Patients with cancer at increased risk for breakthrough COVID-19 infection – Healio

June 20, 2022

3 min read

Disclosures: Xu reports no relevant financial disclosures. Berger reports grants from the National Institutes of Health during the conduct of the study. Please see the study for all other authors’ relevant financial disclosures.

Vaccinated patients with cancer had significantly higher risks for breakthrough COVID-19 infection, especially those undergoing active cancer care, compared with individuals without cancer, according to a study published in JAMA Oncology.

Researchers reported marked heterogeneity among cancer types — patients with colorectal pancreatic, lung and liver cancers demonstrated the highest risks. In addition, patients with cancer who developed breakthrough infections had significant and substantial risks for hospitalizations and mortality.

Risk for breakthrough COVID-19 infection.
Data derived from Wang W, et al. JAMA Oncol. 2022;doi:10.1001/jamaoncol.2022.1096.

“Prior studies have shown that patients with cancer had significantly lower antibody response to COVID-19 vaccination. However, it remains unknown if the low antibody response to COVID-19 vaccines translate into significant breakthrough infections, as well as severe outcomes such as hospitalization and death, in real-world populations,” Rong Xu, PhD, professor of biomedical informatics and director of the Center for Artificial Intelligence in Drug Discovery in the School of Medicine, and Nathan A. Berger, MD, Hanna-Payne professor of experimental medicine and director of the Center for Science, Health and Society, both at Case Western Reserve University, told Healio in a joint statement.


The analysis included 45,253 vaccinated patients with cancer (mean age, 68.7 years; standard deviation, 12.4; 53.5% women; 74.1% white), identified through electronic records from a multicenter and nationwide database in the U.S. from December 2020 through November 2021, who had documented evidence of vaccination (two doses of Moderna or Pfizer-BioNTech or a single dose of Janssen/Johnson & Johnson vaccines) and no COVID-19 infection prior to vaccination.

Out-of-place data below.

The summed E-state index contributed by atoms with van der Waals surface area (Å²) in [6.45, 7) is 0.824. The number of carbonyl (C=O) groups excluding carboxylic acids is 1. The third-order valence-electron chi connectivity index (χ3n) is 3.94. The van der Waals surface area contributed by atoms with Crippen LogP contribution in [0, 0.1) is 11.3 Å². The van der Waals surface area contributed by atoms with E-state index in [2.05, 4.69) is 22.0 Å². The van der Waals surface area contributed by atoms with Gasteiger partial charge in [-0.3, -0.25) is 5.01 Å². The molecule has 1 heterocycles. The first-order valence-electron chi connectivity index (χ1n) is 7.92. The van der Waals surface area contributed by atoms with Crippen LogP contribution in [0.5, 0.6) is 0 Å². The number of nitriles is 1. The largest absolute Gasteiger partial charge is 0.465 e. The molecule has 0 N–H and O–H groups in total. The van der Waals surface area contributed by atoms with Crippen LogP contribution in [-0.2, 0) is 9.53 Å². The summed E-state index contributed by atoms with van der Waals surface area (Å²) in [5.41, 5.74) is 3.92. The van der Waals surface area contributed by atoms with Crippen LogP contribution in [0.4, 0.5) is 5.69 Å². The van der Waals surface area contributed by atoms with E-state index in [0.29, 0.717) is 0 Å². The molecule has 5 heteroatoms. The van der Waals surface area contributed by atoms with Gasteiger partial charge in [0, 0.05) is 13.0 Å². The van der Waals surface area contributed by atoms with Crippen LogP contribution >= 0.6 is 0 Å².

Rong Xu, PhD

Rong Xu

Xu, Berger and colleagues investigated cumulative risks of breakthrough infections in vaccinated patients with any and each of the 12 most common cancer types and calculated HRs of breakthrough infections between propensity score-matched patients with vs. without cancer, as well as between propensity score-matched patients with cancer who had a recent cancer-related medical encounter and those who did not. They also reported overall risks and HRs for hospitalizations and mortality in patients with cancer who had breakthrough infections vs. those who did not.

Key findings

Results showed breakthrough COVID-19 infections in patients with cancer increased during the period analyzed, reaching 52.1 new cases per 1,000 individuals in November 2021.

Nathan A. Berger, MD

Nathan A. Berger

Researchers reported a cumulative risk for breakthrough infection in patients with all types of cancer of 13.6% vs. 4.9% in the noncancer population, with the highest risk among patients with pancreatic (24.7%), liver (22.8%), lung (20.4%) and colorectal (17.5%) cancers. Patients with thyroid (10.3%), endometrial (11.9%) and breast (11.9%) cancers demonstrated the lowest cumulative risk.

Patients with cancer had significantly higher risk for breakthrough infection than patients without cancer (HR = 1.24; 95%CI, 1.19-1.29). Results showed the greatest risk among patients with liver (HR = 1.78; 95% CI, 1.38-2.29), lung (HR = 1.73; 95% CI, 1.5-1.99), pancreatic (HR = 1.64; 95% CI, 1.24-2.18) and colorectal (HR = 1.53; 95% CI, 1.32-1.77) cancers. Those with the lowest risk included patients with thyroid (HR = 1.07; 95% CI, 0.88-1.3) and skin (HR = 1.17; 95% CI, 0.99-1.38) cancers.

Additionally, patients who had cancer-related medical encounters within the past year demonstrated a higher risk for breakthrough infections than those who did not (HR = 1.24; 95% CI, 1.18-1.31).

Researchers also reported that among patients with cancer, those with breakthrough infections had higher risks for hospitalization (31.6% vs. 6.7%; HR = 13.48; 95% CI, 11.42-15.91) and mortality (3.9% vs. 1.3%; HR = 6.76; 95% CI, 4.97-9.2) than those without breakthrough infections.


The results emphasize the need for patients with cancer to maintain mitigation practices, especially with the emerging variants and waning immunity of vaccines, Xu, Berger and colleagues wrote. They called for future research to evaluate breakthrough infections and associated severe outcomes in vaccinated patients with cancer and “to understand the biological mechanisms underlying the marked heterogeneity in breakthrough infections among different cancer types.”

“Future studies are needed to figure out how COVID-19 infection impacts patients with cancer long term, which patients are most vulnerable for long COVID, how to treat long COVID in patients with cancer, and whether long COVID in patients with cancer differs from those without cancer,” Xu and Berger told Healio.

For more information:

Rong Xu, PhD, can be reached at Center for Artificial Intelligence in Drug Discovery, Case Western Reserve University, 10900 Euclid Ave., Cleveland, OH 44106; email:

Nathan A. Berger, MD, can be reached at Center for Science, Health and Society, Case Western Reserve University, 2103 Cornell Road, Cleveland, OH 44106; email: